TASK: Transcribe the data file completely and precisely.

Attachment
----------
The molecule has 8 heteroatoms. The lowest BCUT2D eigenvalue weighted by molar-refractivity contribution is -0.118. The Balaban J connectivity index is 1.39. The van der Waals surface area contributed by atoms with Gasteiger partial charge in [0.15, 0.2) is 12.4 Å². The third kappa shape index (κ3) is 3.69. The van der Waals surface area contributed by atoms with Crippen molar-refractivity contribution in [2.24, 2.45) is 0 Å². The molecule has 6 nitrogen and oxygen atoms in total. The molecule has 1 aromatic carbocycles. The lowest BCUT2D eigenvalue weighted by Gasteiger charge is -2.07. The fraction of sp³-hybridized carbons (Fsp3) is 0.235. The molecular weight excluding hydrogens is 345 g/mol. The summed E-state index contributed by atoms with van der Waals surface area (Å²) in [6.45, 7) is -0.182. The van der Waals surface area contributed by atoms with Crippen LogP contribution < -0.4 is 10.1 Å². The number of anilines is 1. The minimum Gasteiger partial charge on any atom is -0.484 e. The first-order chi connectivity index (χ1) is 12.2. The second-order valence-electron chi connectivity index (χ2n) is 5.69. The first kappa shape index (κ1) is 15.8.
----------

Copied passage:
The molecule has 8 heteroatoms. The lowest BCUT2D eigenvalue weighted by molar-refractivity contribution is -0.118. The Balaban J connectivity index is 1.39. The van der Waals surface area contributed by atoms with Gasteiger partial charge in [0.15, 0.2) is 12.4 Å². The third kappa shape index (κ3) is 3.69. The van der Waals surface area contributed by atoms with Crippen molar-refractivity contribution in [2.24, 2.45) is 0 Å². The molecule has 6 nitrogen and oxygen atoms in total. The molecule has 1 aromatic carbocycles. The lowest BCUT2D eigenvalue weighted by Gasteiger charge is -2.07. The fraction of sp³-hybridized carbons (Fsp3) is 0.235. The molecular weight excluding hydrogens is 345 g/mol. The summed E-state index contributed by atoms with van der Waals surface area (Å²) in [6.45, 7) is -0.182. The van der Waals surface area contributed by atoms with Crippen LogP contribution < -0.4 is 10.1 Å². The number of anilines is 1. The minimum Gasteiger partial charge on any atom is -0.484 e. The first-order chi connectivity index (χ1) is 12.2. The second-order valence-electron chi connectivity index (χ2n) is 5.69. The first kappa shape index (κ1) is 15.8.